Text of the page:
Nitin Chaudhary

Travel Writer and Photographer based in Malmo, Sweden

Notes from NH8

Notes from NH8

A road, especially in India, reveals itself as a time capsule capable of transporting one back by almost centuries.

National Highway 8 distinguishes itself for anchoring the future from the same thread that, when tugged, opens up one of the most impressive clan histories. The eight-lane expressway from Delhi to Gurgaon windows the future with high-rises and multinational companies constellating it. At Gurgaon, the highway is lined by remarkable futuristic buildings, including one of the world’s eco-friendliest.

Gradually, the highway tapers down to four lanes and the landscape steps down accordingly; the sleek Hondas and Toyotas give way to Marutis and, at times, to camel carts; the towering offices dissolve into intermittent mustard fields. The road passes through the Shekhawati region and leads to the historical city of Jaipur, a city that retains a bit of the past. Approaching Jaipur is the old city, nestling the Amer fort that was given its final touch in 1592 by Man Singh, one of Akbar’s nine courtiers. Amer fort was witness to no great war and was presided over by amicable Rajput-Mughal relations. NH 8 thus takes the time traveler from the future near the capital to a medieval history within the span of a few hours.

I continued my journey on NH 8. The greenery around me was fast disappearing, replaced with an earthy brown.

I reached the city of Ajmer in the evening, when the coolness of the settling dusk had whipped the city into a frenzy. I walked from the train station towards the Ajmer Sharif dargah. I needn’t ask direction for it seemed everyone moved in one direction, shoulder to shoulder in these narrow lanes. When I found the dargah, I settled in against a wall, and closed my eyes. All around me, there was activity, but inside me a calming silence was taking form. Here I was, in a place of worship of a religion not mine. And yet, the place, the people and the faith they carry in them felt familiar.

Isn’t that the beauty of Indian roads, for they connect not just cities, but bridge the gaps between cultures, faith and people.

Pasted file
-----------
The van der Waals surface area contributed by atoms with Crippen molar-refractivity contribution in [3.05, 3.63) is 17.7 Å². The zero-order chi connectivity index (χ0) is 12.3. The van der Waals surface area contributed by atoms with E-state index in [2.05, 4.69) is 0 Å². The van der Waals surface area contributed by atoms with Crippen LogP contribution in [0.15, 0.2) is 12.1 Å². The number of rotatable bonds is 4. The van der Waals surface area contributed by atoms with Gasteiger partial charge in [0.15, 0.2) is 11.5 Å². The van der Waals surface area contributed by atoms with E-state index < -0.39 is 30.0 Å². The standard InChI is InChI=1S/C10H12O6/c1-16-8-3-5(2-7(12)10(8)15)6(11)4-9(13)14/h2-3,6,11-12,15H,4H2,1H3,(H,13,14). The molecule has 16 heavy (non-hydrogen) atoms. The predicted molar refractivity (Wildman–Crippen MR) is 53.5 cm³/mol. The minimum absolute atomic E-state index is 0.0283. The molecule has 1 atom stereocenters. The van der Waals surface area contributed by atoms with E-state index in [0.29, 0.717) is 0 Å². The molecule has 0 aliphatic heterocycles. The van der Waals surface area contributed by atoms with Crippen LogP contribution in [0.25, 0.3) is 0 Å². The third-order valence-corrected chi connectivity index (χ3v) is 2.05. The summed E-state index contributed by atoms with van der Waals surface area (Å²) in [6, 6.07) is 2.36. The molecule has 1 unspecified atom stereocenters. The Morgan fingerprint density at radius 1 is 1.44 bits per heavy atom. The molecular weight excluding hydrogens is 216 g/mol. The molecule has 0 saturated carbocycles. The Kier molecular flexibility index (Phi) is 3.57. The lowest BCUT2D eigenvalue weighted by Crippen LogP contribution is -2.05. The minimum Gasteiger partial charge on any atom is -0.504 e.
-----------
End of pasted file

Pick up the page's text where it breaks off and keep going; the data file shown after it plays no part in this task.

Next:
NH 8 then takes us to Chittaurgarh, a town that was once the centre of acrimony between the Rajputs and Mughals. Chittaurgarh was thrice put under Mughal siege and each time fought back, choosing death to surrender. The city, once the capital of Mewar, saw Sangha fighting Babur, and later, the exiled scion Pratap dying while fighting Akbar to regain his lost kingdom.

In another grim twist, the artisans of the town abandoned it when their kingdom was lost to the foreigners. The modern-day wandering Lohars in Rajasthan are from here. In 1568, shamed by the defeat, they swore to a life of wandering and self-denial. Sleeping on upturned beds, they wander on the roads to this day.

At 1428 kilometers, NH 8 is not only one of the longest highways but also one the busiest in the subcontinent. However, the part of the highway in Rajasthan is still relatively sparsely filled with vehicles, allowing one to enjoy the scenery around. One such beautiful stretch is the part of NH 8 leading to the city of five lakes, Udaipur. Curving between small hills, the bare earthen surroundings slowly dissolve into a green stretch, indicating presence of water nearby.

Udaipur appears like a shimmering mirage. From far off, the water of its lakes flickers in the afternoon sun. I parked the car on the edge of Lake Pichola and stretched my legs walking along the lake’s periphery. In the center of the lake, perched on a small island, is Lake Palace, built in 1746 as the pleasure palace of Maharana Jagat Singh II.

I was reaching the end of my journey. But this was not the end of NH 8. I recognised that I had not even coursed half of its length and promised to do the full stretch next time I am back in India. I had surely discovered but one thing: the strange time travel experiences a road, yes even a simple single-lane pothole ridden road, can provide to an inquiring yet un-expecting traveler ready to wheel on it.

A version of this story appeared in The HIndu

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